Literature references and annotations by Dick Grune, email@example.com.
Last update: Mon Sep 14 13:33:32 2009.
These references and annotations were originally intended
for personal use and are presented here only in the hope
that they may be useful to others.
There is no claim to completeness or even correctness.
Each annotation represents my understanding of the text
at the moment I wrote the annotation.
No guarantees given; comments and content criticism welcome.
ISDN and Broadband ISDN,
Macmillan Publ. Comp.,
A detailed book, written clearly.
Reduced Instruction Set Computers,
IEEE Computer Science Press,
Collection of about 30 papers, with intro.
Arthur H. Veen,
Dataflow machine architecture,
Explains dataflow and its processors.
Shows the difficulties in mapping programming constructs onto data graphs.
Gives a survey of existing machines and examines the Manchester Dataflow
Machine in detail.
The latter is a tagged-token pipelined machine with between 2 and 100
The paper is not uncritical of the problems that beset dataflow computing.
Philip C. Treleaven,
David R. Brownbridge,
Richard P. Hopkins,
Data-driven and demand-driven computer architecture,
Treats dataflow mainly as reduction.
On Holy Wars and a plea for peace,
Bit, byte and word order are a problem, since different decisions are
taken in different circumstances; the inconsistent hardware properties
show up in software, especially in data transmission.
This paper describes the situation amusingly but quite vehemently in
terms of Gulliver's Travels.
There are two possible consistent orders.
One starts with the Least Significant Bit/Byte (LSB), the other with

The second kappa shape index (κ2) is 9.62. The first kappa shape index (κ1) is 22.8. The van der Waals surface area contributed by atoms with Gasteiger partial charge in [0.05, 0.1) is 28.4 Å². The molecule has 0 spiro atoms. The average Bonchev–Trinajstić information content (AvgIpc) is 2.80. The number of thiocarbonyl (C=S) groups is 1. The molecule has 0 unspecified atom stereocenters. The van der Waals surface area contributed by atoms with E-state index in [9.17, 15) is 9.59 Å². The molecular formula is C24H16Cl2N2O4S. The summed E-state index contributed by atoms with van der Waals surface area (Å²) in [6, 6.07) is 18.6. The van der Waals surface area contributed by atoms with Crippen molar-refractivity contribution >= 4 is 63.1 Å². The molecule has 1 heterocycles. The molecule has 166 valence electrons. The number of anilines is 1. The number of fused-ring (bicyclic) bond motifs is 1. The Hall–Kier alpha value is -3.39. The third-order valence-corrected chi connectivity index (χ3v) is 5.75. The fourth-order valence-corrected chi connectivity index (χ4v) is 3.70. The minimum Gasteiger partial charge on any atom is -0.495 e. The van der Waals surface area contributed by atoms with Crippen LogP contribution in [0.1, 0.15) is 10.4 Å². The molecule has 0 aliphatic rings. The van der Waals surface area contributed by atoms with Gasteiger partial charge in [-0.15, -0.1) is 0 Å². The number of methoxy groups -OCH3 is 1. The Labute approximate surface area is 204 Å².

the Most Significant Bit/Byte (MSB).
Proponents of the first are called Little-Endians or Lilliputians and
the second Big-Endians or Blefuscuians.
The terms have stuck.
The effects of LSB vs. MSB show up in communication between machines,
but also inside machines, for example in the effects of shifts from one
register to another, and in overlaying one data structure on top of
Examples of Big-Endians are the IBM360 and the M68000.
The PDP11 and the VAX are Little-Endians, most of the time.
But the author points out inconsistencies in all of them.
The problems can partly be remedied cosmetically by using the "Chinese
Notation", in which bytes are presented in top-to-bottom order on paper.
The situation is even worse in transmission orders, as defined by the
pertinent protocols, resulting in the need for routines like
In the end the author proposed to toss a coin for the decision.
[But today the problem is "solved" by hiding it behind interfaces.]
[I think the problems is much deeper than is hinted at here.
Even in a two-volume book set, placed on a book shelf, each volume
holding 1000 pages, the pages are in the order 1000 - 1, 2000 - 1001
from left to right.]